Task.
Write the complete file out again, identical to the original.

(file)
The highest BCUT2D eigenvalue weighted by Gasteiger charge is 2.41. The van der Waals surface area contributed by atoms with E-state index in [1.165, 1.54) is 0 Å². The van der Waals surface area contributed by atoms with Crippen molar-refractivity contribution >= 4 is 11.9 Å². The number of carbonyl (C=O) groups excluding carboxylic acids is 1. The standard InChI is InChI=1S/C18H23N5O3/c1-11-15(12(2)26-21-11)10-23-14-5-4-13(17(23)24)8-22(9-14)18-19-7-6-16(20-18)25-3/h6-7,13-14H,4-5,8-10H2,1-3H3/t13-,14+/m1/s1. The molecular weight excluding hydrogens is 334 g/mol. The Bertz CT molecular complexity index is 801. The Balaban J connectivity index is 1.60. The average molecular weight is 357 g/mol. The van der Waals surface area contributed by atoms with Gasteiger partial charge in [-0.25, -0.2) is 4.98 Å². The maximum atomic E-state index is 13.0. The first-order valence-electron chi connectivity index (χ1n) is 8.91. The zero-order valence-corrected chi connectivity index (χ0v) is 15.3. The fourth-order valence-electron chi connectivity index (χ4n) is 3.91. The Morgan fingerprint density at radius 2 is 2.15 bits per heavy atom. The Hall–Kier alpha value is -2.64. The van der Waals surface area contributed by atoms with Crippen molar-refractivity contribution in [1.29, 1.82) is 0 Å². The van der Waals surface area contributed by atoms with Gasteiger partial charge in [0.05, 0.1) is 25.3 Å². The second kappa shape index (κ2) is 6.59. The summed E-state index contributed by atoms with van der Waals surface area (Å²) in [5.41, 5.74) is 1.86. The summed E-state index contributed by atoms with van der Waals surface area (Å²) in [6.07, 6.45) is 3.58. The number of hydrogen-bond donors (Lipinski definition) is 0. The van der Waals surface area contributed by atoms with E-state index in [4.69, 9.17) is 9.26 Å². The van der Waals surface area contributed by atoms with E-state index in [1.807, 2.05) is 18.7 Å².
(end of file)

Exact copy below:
The highest BCUT2D eigenvalue weighted by Gasteiger charge is 2.41. The van der Waals surface area contributed by atoms with E-state index in [1.165, 1.54) is 0 Å². The van der Waals surface area contributed by atoms with Crippen molar-refractivity contribution >= 4 is 11.9 Å². The number of carbonyl (C=O) groups excluding carboxylic acids is 1. The standard InChI is InChI=1S/C18H23N5O3/c1-11-15(12(2)26-21-11)10-23-14-5-4-13(17(23)24)8-22(9-14)18-19-7-6-16(20-18)25-3/h6-7,13-14H,4-5,8-10H2,1-3H3/t13-,14+/m1/s1. The molecular weight excluding hydrogens is 334 g/mol. The Bertz CT molecular complexity index is 801. The Balaban J connectivity index is 1.60. The average molecular weight is 357 g/mol. The van der Waals surface area contributed by atoms with Gasteiger partial charge in [-0.25, -0.2) is 4.98 Å². The maximum atomic E-state index is 13.0. The first-order valence-electron chi connectivity index (χ1n) is 8.91. The zero-order valence-corrected chi connectivity index (χ0v) is 15.3. The fourth-order valence-electron chi connectivity index (χ4n) is 3.91. The Morgan fingerprint density at radius 2 is 2.15 bits per heavy atom. The Hall–Kier alpha value is -2.64. The van der Waals surface area contributed by atoms with Crippen molar-refractivity contribution in [1.29, 1.82) is 0 Å². The van der Waals surface area contributed by atoms with Gasteiger partial charge in [0.05, 0.1) is 25.3 Å². The second kappa shape index (κ2) is 6.59. The summed E-state index contributed by atoms with van der Waals surface area (Å²) in [5.41, 5.74) is 1.86. The summed E-state index contributed by atoms with van der Waals surface area (Å²) in [6.07, 6.45) is 3.58. The number of hydrogen-bond donors (Lipinski definition) is 0. The van der Waals surface area contributed by atoms with E-state index in [4.69, 9.17) is 9.26 Å². The van der Waals surface area contributed by atoms with E-state index in [1.807, 2.05) is 18.7 Å².